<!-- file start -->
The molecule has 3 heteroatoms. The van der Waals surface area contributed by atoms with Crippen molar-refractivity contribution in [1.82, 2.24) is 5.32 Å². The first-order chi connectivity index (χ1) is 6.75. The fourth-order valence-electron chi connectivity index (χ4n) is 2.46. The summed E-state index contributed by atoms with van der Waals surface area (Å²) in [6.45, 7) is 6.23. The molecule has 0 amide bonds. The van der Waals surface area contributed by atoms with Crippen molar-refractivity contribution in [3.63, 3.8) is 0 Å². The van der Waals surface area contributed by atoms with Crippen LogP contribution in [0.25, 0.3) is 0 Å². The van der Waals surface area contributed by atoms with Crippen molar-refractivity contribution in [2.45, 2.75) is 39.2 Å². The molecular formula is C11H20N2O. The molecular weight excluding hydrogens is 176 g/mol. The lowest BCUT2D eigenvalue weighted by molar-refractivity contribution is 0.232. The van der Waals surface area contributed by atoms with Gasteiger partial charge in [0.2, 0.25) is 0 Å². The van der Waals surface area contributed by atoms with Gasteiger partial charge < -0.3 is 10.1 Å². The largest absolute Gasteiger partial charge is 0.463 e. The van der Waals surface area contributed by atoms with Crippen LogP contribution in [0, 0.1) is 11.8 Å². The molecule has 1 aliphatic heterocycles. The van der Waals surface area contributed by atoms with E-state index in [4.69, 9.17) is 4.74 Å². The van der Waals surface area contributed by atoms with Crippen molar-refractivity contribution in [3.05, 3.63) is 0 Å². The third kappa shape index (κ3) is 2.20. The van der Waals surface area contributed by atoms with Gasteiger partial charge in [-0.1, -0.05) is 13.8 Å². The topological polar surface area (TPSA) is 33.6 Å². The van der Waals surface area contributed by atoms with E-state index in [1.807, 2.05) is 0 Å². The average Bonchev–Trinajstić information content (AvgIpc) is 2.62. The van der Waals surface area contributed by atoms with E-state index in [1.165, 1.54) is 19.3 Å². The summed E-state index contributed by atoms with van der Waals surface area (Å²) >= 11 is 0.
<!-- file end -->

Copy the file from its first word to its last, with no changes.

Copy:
The molecule has 3 heteroatoms. The van der Waals surface area contributed by atoms with Crippen molar-refractivity contribution in [1.82, 2.24) is 5.32 Å². The first-order chi connectivity index (χ1) is 6.75. The fourth-order valence-electron chi connectivity index (χ4n) is 2.46. The summed E-state index contributed by atoms with van der Waals surface area (Å²) in [6.45, 7) is 6.23. The molecule has 0 amide bonds. The van der Waals surface area contributed by atoms with Crippen molar-refractivity contribution in [3.63, 3.8) is 0 Å². The van der Waals surface area contributed by atoms with Crippen LogP contribution in [0.25, 0.3) is 0 Å². The van der Waals surface area contributed by atoms with Crippen molar-refractivity contribution in [2.45, 2.75) is 39.2 Å². The molecular formula is C11H20N2O. The molecular weight excluding hydrogens is 176 g/mol. The lowest BCUT2D eigenvalue weighted by molar-refractivity contribution is 0.232. The van der Waals surface area contributed by atoms with Gasteiger partial charge in [0.2, 0.25) is 0 Å². The van der Waals surface area contributed by atoms with Gasteiger partial charge < -0.3 is 10.1 Å². The largest absolute Gasteiger partial charge is 0.463 e. The van der Waals surface area contributed by atoms with Crippen LogP contribution in [0, 0.1) is 11.8 Å². The molecule has 1 aliphatic heterocycles. The van der Waals surface area contributed by atoms with E-state index in [4.69, 9.17) is 4.74 Å². The van der Waals surface area contributed by atoms with Crippen molar-refractivity contribution in [3.05, 3.63) is 0 Å². The third kappa shape index (κ3) is 2.20. The van der Waals surface area contributed by atoms with Gasteiger partial charge in [-0.1, -0.05) is 13.8 Å². The topological polar surface area (TPSA) is 33.6 Å². The van der Waals surface area contributed by atoms with E-state index in [1.807, 2.05) is 0 Å². The average Bonchev–Trinajstić information content (AvgIpc) is 2.62. The van der Waals surface area contributed by atoms with E-state index in [1.165, 1.54) is 19.3 Å². The summed E-state index contributed by atoms with van der Waals surface area (Å²) >= 11 is 0.